We woke to rain hitting the roof above our heads. After breakfast I managed to dump our 'grey' water down a nearby drain (we've yet to see any recognition of the needs of caravanners or motorhomers in these parts).
We hit the road again heading out East. We spent the day putting our hands in our pockets for fees and passport inspections by every man and his dog as we passed from Croatia in to Serbia.
There was a queue at the Serbian border. As we came close to the front we could see there was a caravan that had been stripped bare, it also had a 'GB' sticker in the back, and all the seating cushions were outside, leaning against the side of the caravan. Jesus I thought, which side did we back? These are Serbians. Didn't we militarily support the Croats against Slobodan Milosevic the mass murderer? Maybe this lot are just bad losers and its payback time. I was a little concerned that if they searched the vehicle they may find the safe. Luckily we were allowed through with minimum formalities. As we passed the caravan we could see a table loaded with items wrapped in bubble-wrap, probably discovered in the storage compartments under the beds. The owner and driver certainly didn’t look like respectable pensioners going off on holiday.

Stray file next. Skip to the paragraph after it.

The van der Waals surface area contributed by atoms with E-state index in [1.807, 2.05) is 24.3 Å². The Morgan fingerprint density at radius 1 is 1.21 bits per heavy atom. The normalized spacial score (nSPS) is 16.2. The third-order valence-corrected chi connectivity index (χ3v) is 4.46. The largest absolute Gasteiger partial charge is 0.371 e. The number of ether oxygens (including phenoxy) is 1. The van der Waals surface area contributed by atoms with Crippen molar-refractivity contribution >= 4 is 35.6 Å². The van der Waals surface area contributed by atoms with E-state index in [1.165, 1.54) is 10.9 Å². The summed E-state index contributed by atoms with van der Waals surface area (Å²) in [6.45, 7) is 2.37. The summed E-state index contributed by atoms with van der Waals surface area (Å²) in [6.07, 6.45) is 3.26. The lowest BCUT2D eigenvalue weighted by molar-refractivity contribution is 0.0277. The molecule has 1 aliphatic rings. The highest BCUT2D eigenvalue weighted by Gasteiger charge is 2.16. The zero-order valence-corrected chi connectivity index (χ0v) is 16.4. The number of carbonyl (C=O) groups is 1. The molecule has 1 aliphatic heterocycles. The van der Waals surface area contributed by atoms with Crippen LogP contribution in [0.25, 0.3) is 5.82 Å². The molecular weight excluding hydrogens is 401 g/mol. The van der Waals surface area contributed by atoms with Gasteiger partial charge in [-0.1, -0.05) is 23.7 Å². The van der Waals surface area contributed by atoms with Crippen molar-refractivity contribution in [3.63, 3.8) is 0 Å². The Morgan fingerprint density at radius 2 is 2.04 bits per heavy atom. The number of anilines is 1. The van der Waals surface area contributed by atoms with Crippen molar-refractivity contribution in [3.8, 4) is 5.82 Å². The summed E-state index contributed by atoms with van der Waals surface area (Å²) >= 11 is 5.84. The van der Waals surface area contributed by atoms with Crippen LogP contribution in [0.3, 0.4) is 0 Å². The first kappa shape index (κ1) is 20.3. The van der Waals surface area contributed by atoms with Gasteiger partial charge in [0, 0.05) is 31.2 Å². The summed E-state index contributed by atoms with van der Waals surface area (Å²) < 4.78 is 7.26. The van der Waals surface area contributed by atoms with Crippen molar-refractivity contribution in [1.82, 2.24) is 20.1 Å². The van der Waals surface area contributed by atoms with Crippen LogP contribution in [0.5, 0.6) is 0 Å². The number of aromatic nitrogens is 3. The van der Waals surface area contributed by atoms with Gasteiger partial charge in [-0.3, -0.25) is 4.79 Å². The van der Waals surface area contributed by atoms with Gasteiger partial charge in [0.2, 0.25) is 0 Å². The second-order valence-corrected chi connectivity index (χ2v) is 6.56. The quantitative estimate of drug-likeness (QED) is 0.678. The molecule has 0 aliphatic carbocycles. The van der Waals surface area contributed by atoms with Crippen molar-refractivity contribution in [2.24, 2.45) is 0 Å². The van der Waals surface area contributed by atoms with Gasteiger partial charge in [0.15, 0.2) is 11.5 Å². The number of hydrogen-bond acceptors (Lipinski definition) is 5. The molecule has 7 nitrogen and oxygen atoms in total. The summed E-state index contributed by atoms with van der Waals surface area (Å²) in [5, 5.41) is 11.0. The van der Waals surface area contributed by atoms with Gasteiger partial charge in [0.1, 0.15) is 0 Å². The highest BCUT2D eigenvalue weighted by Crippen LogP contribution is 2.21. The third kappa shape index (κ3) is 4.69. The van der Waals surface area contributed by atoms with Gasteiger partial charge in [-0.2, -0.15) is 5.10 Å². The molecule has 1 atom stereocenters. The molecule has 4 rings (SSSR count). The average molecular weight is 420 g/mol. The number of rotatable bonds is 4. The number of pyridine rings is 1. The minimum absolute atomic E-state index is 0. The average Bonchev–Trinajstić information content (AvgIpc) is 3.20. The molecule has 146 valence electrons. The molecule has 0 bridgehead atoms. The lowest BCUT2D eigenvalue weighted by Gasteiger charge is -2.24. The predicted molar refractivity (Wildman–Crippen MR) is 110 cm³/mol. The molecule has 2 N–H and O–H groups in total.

We are now getting used to the border crossing arrangements in this part of the world. Firstly you go through a tollbooth and pay somebody for the bit of road you've just used, then you get a couple of miles of freebie before hitting the exit border control, having cleared that you get about 500 yards of 'No Man's Land' in which the Truckers can pee with legal impunity, then comes Border Control for the country you're entering, passport formalities, then half a mile to another toll booth where you take a ticket to be screwed for another X number of miles on toll roads which lie ahead.
This being Saturday and it being about 15:00hrs progress through the centre of Belgrade was slow. Traffic was pretty much gridlocked as shoppers bought food for their donkeys and new elastic bands for the engines of their Lada cars.
We were often passing Lada 'Yugo's, which were mostly red and which I nicknamed 'Serbian Ferrari's'.
Tonight we are camped at a Garage-Cum-Small-TruckStop about 30 miles west of Novis. I thought we'd get cute. Having parked up out of sight away from the HGV's, and having had our evening meal we would buy a coffee in the cafe which had free Wi-Fi and make contact with the outside world. Serbian Wi-Fi equals no Wi-Fi, the price of two coffees wasted. And another thing - how did they manage to serve very cold froth over the top of Luke-warm coffee?
My personal chef and soul-mate seems to be making a slow improvement which is fortunate, as I was considering dropping her off at a local care home for the elderly so that I could crack on with the journey unhindered.
I am hoping that tomorrow we can cover the rest of the journey across the Turkish border to a campground where we'll get ourselves organised before entering Istanbul in the middle of the night to avoid the worst of the traffic.